Saturday, 22 October 2011


Impossibly, something absolutely perfect happened yesterday night whist watching Woody Allen’s ‘Midnight in Paris’.

For years film and video has been trying to be self-reflexive, to truly encode the fact of the making in relation to the audience. This is about how the subject, the makers and the audience are bound together in a group agreement to suspend disbelief about the act of watching a fiction of some kind, about how the cleverer works encoded this into the subject matter to reveal some deeper truth when you are in the depths of immersion in the fiction of the piece.

In the middle of the film Gil Peters goes back in time and meets Salvador Dali, Man Ray and Louis Bunuel.

Gil: I'm Gil, nice to meet you. It's a pretty name.
Bunuel responds:  A man in love with a woman from a different era. I see a photograph!
Man Ray: I see a film!
Gil: I see an insurmountable problem!

At that exact moment the projector in the cinema turned off and the safety lights came up and I was amazed that Woody Allen had arranged for thousands of cinemas across the globe to do this in every performance of the film. We sat for a moment and I mused on the nature of going to see films and engaging in fictions and what immersion and suspension of disbelief means.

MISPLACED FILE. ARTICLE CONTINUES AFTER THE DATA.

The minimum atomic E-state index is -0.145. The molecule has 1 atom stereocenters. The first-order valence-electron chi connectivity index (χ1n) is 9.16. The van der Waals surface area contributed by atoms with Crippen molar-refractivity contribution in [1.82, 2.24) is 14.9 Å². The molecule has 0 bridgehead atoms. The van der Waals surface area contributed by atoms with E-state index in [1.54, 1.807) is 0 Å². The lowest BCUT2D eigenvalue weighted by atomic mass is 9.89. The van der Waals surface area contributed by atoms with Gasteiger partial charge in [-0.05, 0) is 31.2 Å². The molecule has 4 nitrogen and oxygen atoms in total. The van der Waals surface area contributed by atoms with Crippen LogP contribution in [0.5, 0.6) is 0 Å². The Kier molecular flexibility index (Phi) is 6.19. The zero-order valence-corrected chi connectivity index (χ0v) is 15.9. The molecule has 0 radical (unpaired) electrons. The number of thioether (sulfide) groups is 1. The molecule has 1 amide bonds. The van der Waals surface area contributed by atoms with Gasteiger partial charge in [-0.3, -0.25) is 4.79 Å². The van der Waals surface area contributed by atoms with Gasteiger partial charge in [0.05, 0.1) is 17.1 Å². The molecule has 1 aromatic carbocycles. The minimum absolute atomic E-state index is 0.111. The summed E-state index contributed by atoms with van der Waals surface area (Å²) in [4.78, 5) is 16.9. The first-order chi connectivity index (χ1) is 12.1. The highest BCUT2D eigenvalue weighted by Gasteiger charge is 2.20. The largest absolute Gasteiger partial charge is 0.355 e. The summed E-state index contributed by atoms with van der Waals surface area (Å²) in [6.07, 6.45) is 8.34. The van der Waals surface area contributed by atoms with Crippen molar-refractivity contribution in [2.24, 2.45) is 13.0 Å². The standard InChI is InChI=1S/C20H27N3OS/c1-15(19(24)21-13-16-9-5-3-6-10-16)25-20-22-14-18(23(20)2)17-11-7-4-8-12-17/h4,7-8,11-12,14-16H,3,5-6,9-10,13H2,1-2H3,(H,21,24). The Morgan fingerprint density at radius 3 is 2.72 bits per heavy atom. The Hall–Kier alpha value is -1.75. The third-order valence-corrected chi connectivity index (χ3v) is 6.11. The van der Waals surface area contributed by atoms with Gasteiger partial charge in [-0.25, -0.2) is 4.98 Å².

A voice emitted from the projection box that ‘we’ll get the film on as soon as possible’. How amazing that Woody had issued dialogue for the cinemas to speak. Then the sound came up to let us back into the film gently, then the image, then the lights went down. What orchestration. I got back into the film.

Later I went to the box office and they told me that the electricity in the small city where I live had gone off at that exact moment.

You couldn’t have planned it...